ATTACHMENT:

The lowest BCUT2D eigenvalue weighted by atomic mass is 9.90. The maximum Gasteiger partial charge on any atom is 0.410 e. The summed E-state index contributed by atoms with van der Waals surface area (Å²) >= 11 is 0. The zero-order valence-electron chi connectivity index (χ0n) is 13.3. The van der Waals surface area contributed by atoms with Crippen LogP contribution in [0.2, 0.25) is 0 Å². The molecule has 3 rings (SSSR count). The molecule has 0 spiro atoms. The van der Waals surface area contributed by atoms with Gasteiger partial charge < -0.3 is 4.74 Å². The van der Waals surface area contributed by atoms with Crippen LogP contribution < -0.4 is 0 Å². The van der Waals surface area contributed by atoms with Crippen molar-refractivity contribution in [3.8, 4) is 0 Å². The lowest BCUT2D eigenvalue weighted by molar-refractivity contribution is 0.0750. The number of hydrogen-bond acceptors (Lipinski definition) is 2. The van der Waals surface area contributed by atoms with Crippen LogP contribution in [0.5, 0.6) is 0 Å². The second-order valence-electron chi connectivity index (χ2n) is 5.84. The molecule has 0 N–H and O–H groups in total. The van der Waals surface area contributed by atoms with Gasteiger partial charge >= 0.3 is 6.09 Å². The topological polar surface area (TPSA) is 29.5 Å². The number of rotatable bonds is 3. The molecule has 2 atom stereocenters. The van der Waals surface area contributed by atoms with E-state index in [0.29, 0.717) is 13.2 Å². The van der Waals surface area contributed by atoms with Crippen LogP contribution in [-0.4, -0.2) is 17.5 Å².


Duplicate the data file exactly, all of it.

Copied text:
The lowest BCUT2D eigenvalue weighted by atomic mass is 9.90. The maximum Gasteiger partial charge on any atom is 0.410 e. The summed E-state index contributed by atoms with van der Waals surface area (Å²) >= 11 is 0. The zero-order valence-electron chi connectivity index (χ0n) is 13.3. The van der Waals surface area contributed by atoms with Crippen LogP contribution in [0.2, 0.25) is 0 Å². The molecule has 3 rings (SSSR count). The molecule has 0 spiro atoms. The van der Waals surface area contributed by atoms with Gasteiger partial charge < -0.3 is 4.74 Å². The van der Waals surface area contributed by atoms with Crippen LogP contribution < -0.4 is 0 Å². The van der Waals surface area contributed by atoms with Crippen molar-refractivity contribution in [3.8, 4) is 0 Å². The lowest BCUT2D eigenvalue weighted by molar-refractivity contribution is 0.0750. The number of hydrogen-bond acceptors (Lipinski definition) is 2. The van der Waals surface area contributed by atoms with Crippen LogP contribution in [0.5, 0.6) is 0 Å². The second-order valence-electron chi connectivity index (χ2n) is 5.84. The molecule has 0 N–H and O–H groups in total. The van der Waals surface area contributed by atoms with Gasteiger partial charge >= 0.3 is 6.09 Å². The topological polar surface area (TPSA) is 29.5 Å². The number of rotatable bonds is 3. The molecule has 2 atom stereocenters. The van der Waals surface area contributed by atoms with E-state index in [0.29, 0.717) is 13.2 Å². The van der Waals surface area contributed by atoms with Crippen LogP contribution in [-0.4, -0.2) is 17.5 Å².